Trench Foot: What Causes It and How to Treat and Prevent It

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Trench FootWhat was once a major medical issue for soldiers during World War I is still causing problems today for hikers, campers, festival-goers, construction workers, and security guards. Trench foot affects the feet after long exposures to cold, wet, and unsanitary conditions. While the best treatment is prevention, there are steps to take to treat the feet before gangrene sets in. Let’s examine the signs to look for, treatments, and ways to prevent trench foot from occurring.

Trench foot first became a common problem among troops as they stood in muddy trenches for long hours in water-soaked socks and boots. The trenches were not surprisingly unsanitary and often cold. Infection would eventually set in, and thousands of solders suffered from gangrene and subsequent amputations due to this condition. The widespread issue among armed forces resulted in modifications of the government-issued footwear, and soldiers were given a grease product to protect against moisture.

What Are the Causes and Symptoms of Trench Foot?

The conditions of warfare that produced trench foot more than 100 years ago may have changed, but the basic underlying factors still hold true today in certain situations. Back then, combatants had the improper footwear and living environment working against them during their time in the trenches. Today, civilian men and women in various job fields face risk factors. The following are factors that alone or together can be responsible for trench foot causes.

  • Standing for prolonged periods of time, as the pressure hinders blood flow to lower extremities
  • Long-term exposure to cold temperatures, which can prevent an adequate supply of nutrients and oxygen to feet
  • Improper footwear or foot protection
  • Poor foot hygiene
  • Exposure to wetness as wet extremities lose heat 25 times more quickly than dry ones
  • Unhealthy diet and poor sleeping habits

Trench foot symptoms can be experienced in the toes, heels, or the entire foot. The condition has three distinct stages, each with its own signs and symptoms.

1. Stage One

In this early stage, the wet and cold environment constricts the blood vessels, producing symptoms of coldness to the touch, swelling, numbness, tenderness, and a slight change in color. At this stage, the foot can be restored to normal temperature with discomfort that only lasts up to a few days.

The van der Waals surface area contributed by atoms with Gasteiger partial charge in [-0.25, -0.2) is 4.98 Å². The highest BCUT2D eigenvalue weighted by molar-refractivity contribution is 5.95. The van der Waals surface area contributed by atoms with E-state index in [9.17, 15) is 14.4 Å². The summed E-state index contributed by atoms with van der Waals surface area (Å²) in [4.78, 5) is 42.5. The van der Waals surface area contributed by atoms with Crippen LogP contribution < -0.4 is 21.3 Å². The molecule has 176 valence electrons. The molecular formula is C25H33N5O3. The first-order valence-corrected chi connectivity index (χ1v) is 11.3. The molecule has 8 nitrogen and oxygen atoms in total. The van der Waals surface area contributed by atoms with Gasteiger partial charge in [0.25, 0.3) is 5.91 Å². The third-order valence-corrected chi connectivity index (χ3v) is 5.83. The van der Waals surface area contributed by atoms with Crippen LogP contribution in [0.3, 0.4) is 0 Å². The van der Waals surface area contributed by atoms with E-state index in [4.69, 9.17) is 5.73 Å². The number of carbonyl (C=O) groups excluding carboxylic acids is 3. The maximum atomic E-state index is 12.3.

2. Stage Two

Damage to the tissues begins to set in as improper circulation increases and the blood vessels expand. The foot begins to have increased swelling, tingling, and pain usually begins. If the foot is warmed at this stage, blisters appear, and once they burst, ulcers develop. This is when gangrene can set in. This stage can last from two to six weeks.

3. Stage Three

This final stage occurs once the damage is done. The foot has increased sweating episodes, sensitivity to the cold temperature, itching, tingling, and pain. Over the following weeks and months, the foot begins to return to its normal appearance as the swelling decreases.

In addition to the specific symptoms outlined in the three stages, there are other signs you may want to watch for with trench foot. This may include odor, bleeding under skin surface, burning sensation, and a sense of heaviness of the foot.

Treatment of Trench Foot

In this day and age, we are fortunately able to treat this condition before it advances to the point of no return, as many soldiers experienced during World War I. The treatment is similar to that of frostbite. For successful trench foot treatment, you should:

  • Remove wet shoes and socks
  • Clean and dry feet
  • Elevate feet and avoid applying pressure
  • Slowly warm feet with heat packs or in warm water for no more than five minutes
  • Maintain dryness and warmth by covering feet with a blanket; avoid socks to prevent moisture buildup from sweating

During the time of healing, watch for any changes to the feet such as a dark or greenish hue as this indicates the tissue is dying. This and any worsening of symptoms needs medical attention. Amputation is a rare treatment.

Preventing Trench Foot

Any time your feet are going to be exposed to cold, wet conditions, it is wise to have extra pairs of dry socks and dry footwear handy. This is a common trick campers, hikers, builders, and avid festival-goers use. In unfortunate incidents, such as with natural disasters, there is a high risk of your feet remaining wet and cold for a prolonged time. Trench foot prevention in these times begins with:

  • Vacating water-logged areas for dry ground, if possible
  • Taking breaks every few hours for disaster relief workers or military personnel
  • Removing wet socks and cleaning and air-drying your feet
  • Lying down flat to encourage proper blood circulation
  • Absorbing wetness from shoes with a cloth; changing to dry shoes once available
  • Changing socks three times each day
  • Keeping warm
  • Wiggling toes and walking around to promote blood circulation
  • Using talcum powder or other drying agents to prevent moisture from accumulating

Trench foot was once the leading factor in foot amputations for many soldiers during the First World War. Today, we have the knowledge and means to prevent the condition from occurring to defense forces and the general public. However, there are environmental conditions and outdoor activities that can put your feet at an increased risk of prolonged exposure to cold, wet grounds. If trench foot does occur, there are precautions to take for treatment before it develops into serious infections like gangrene.

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